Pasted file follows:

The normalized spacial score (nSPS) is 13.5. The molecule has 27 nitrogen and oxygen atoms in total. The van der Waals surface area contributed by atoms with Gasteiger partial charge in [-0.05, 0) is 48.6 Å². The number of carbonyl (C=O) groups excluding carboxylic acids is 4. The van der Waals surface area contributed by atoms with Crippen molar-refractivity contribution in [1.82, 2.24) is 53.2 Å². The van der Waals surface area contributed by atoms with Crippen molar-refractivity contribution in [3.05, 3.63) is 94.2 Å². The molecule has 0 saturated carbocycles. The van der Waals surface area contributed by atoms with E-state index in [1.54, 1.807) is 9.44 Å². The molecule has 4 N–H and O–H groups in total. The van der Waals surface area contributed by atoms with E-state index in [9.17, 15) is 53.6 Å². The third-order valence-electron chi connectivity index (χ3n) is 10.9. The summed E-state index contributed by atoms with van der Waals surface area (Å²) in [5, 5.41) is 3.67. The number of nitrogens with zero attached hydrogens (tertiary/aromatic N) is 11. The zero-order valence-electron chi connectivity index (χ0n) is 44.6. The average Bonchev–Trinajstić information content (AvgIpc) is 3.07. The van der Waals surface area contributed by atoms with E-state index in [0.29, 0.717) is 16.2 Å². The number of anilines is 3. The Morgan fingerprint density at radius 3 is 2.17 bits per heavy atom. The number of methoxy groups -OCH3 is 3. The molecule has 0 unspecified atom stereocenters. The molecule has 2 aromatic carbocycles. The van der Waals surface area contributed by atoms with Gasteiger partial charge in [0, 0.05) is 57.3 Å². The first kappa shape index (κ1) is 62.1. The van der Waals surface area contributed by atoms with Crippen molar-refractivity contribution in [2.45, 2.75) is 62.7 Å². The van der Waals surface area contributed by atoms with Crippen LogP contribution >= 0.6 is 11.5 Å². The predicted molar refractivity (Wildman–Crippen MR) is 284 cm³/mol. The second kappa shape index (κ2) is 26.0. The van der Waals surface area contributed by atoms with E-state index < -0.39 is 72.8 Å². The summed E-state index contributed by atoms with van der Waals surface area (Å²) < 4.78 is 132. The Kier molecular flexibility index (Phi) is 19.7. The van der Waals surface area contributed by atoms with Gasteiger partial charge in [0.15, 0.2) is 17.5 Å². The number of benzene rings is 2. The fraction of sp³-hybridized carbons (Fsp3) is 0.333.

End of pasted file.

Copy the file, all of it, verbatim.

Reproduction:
The normalized spacial score (nSPS) is 13.5. The molecule has 27 nitrogen and oxygen atoms in total. The van der Waals surface area contributed by atoms with Gasteiger partial charge in [-0.05, 0) is 48.6 Å². The number of carbonyl (C=O) groups excluding carboxylic acids is 4. The van der Waals surface area contributed by atoms with Crippen molar-refractivity contribution in [1.82, 2.24) is 53.2 Å². The van der Waals surface area contributed by atoms with Crippen molar-refractivity contribution in [3.05, 3.63) is 94.2 Å². The molecule has 0 saturated carbocycles. The van der Waals surface area contributed by atoms with E-state index in [1.54, 1.807) is 9.44 Å². The molecule has 4 N–H and O–H groups in total. The van der Waals surface area contributed by atoms with E-state index in [9.17, 15) is 53.6 Å². The third-order valence-electron chi connectivity index (χ3n) is 10.9. The summed E-state index contributed by atoms with van der Waals surface area (Å²) in [5, 5.41) is 3.67. The number of nitrogens with zero attached hydrogens (tertiary/aromatic N) is 11. The zero-order valence-electron chi connectivity index (χ0n) is 44.6. The average Bonchev–Trinajstić information content (AvgIpc) is 3.07. The van der Waals surface area contributed by atoms with E-state index in [0.29, 0.717) is 16.2 Å². The number of anilines is 3. The Morgan fingerprint density at radius 3 is 2.17 bits per heavy atom. The number of methoxy groups -OCH3 is 3. The molecule has 0 unspecified atom stereocenters. The molecule has 2 aromatic carbocycles. The van der Waals surface area contributed by atoms with Gasteiger partial charge in [0, 0.05) is 57.3 Å². The first kappa shape index (κ1) is 62.1. The van der Waals surface area contributed by atoms with Crippen molar-refractivity contribution in [2.45, 2.75) is 62.7 Å². The van der Waals surface area contributed by atoms with Crippen LogP contribution >= 0.6 is 11.5 Å². The predicted molar refractivity (Wildman–Crippen MR) is 284 cm³/mol. The second kappa shape index (κ2) is 26.0. The van der Waals surface area contributed by atoms with E-state index < -0.39 is 72.8 Å². The summed E-state index contributed by atoms with van der Waals surface area (Å²) < 4.78 is 132. The Kier molecular flexibility index (Phi) is 19.7. The van der Waals surface area contributed by atoms with Gasteiger partial charge in [0.15, 0.2) is 17.5 Å². The number of benzene rings is 2. The fraction of sp³-hybridized carbons (Fsp3) is 0.333.